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Evaluation of procedural modifications to reduce glutaraldehyde vapors during the disinfection of endoscopes using three sampling methods.

Rivers-AM; Stephenson-DJ; Hegmann-KT; Lillquist-DR; Derosso-F
Chem Health Saf 2002 Jul-Aug; 9(4):13-20
Glutaraldehyde is the preferred disinfectant for fiberoptic endoscopes. A number of studies have reported adverse health effects in workers exposed to glutaraldehyde vapors. High exposures can occur during the pouring and disposal of glutaraldehyde solutions. This study has tested the effectiveness of three procedural modifications designed to reduce exposures during these activities. These procedures were: (1) the use of a splash-resistant safety nozzle during the pouring of glutaraldehyde solutions, (2) the use of neutralizers during the disposal of glutaraldehyde solutions, and (3) the pouring of 14-day versus 28-day glutaraldehyde solutions. This study also evaluated three sampling methods to monitor glutaraldehyde vapors. The three methods evaluated were: (1) the OSHA method 64 using filter cassettes impregnated with 2,4-dinitrophenylhydrazine (DNPH); (2) DNPH-coated passive diffusion badges; and (3) a direct reading glutaraldehyde meter. Results showed that when the safety nozzle was not used during disinfection procedures, geometric means for all sampling methods were above the ACGIH TLV of 0.05 ppm (filter cassettes=0.105 ppm; passive badges=0.191 ppm; meter=0.082 ppm). Using the safety nozzle during the pour resulted in significant reductions in glutaraldehyde vapor concentrations (filter cassettes=0.014 ppm; passive badges=0.027 ppm; meter=0.021 ppm). Disposal of non-neutralized glutaraldehyde solutions resulted in peak vapor concentrations of up to 0.10 ppm. Neutralization prior to disposal reduced glutaraldehyde vapor concentrations to less than 0.01 ppm. Conclusive differences were not found when the pouring of the 14-day glutaraldehyde solution was compared to the pouring of the 28-day glutaraldehyde solution. Both solution pours resulted in vapor concentration means exceeding the TLV. Comparison of sampling methods showed no statistically significant differences between each method pair or when all methods were compared simultaneously. For the detection of glutaraldehyde vapors, the meter was as sensitive and as accurate as the filter cassettes. In conclusion, employees can significantly reduce exposures to glutaraldehyde vapors by using these modified pouring and disposal procedures, and the meter examined in this study provides an optimal method to measure glutaraldehyde vapors.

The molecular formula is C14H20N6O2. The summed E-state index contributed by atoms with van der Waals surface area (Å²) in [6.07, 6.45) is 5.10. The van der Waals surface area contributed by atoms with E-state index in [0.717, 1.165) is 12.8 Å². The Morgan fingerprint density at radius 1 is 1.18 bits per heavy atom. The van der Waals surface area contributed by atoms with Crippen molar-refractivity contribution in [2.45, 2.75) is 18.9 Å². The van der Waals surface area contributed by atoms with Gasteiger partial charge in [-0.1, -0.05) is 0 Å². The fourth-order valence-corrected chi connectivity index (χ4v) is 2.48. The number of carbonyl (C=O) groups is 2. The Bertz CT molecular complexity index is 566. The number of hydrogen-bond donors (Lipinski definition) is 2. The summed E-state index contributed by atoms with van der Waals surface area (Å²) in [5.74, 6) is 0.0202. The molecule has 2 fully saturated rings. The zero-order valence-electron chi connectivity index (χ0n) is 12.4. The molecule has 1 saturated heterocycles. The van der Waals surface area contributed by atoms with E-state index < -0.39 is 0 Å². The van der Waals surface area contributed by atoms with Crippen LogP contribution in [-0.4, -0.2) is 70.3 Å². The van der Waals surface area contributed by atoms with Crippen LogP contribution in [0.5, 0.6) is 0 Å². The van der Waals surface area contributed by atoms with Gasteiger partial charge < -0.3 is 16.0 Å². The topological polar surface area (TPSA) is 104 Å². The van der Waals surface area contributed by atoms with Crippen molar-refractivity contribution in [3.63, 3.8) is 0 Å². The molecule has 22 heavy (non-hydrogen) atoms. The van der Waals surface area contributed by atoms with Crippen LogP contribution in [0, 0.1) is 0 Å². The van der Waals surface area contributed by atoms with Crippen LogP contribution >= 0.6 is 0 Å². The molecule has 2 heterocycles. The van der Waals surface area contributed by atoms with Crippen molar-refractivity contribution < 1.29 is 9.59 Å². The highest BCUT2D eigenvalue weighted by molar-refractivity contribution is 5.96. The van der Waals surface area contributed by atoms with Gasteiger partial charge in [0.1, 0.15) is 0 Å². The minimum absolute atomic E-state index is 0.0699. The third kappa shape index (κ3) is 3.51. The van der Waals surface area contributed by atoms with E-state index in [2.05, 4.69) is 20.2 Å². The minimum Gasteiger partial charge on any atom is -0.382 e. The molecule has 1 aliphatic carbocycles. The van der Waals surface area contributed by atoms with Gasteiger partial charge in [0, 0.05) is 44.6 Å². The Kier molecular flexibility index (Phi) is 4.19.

Aldehydes; Vapors; Disinfectants; Health-hazards; Chemical-cleaning; Chemical-deposition; Control-methods; Occupational-exposure; Safety-measures; Work-practices; Worker-health; Materials-handling; Hazardous-materials; Sampling-methods; Vapor-detectors; Exposure-levels; Exposure-limits
Dale J. Stephenson, Department of Family and Preventive Medicine, Rocky Mountain Center for Occupational and Environmental Health, 75 S 200 E, Salt Lake City, UT, 84111-2147 USA
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Journal Article
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Chemical Health & Safety
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University of Utah, Salt Lake City, Utah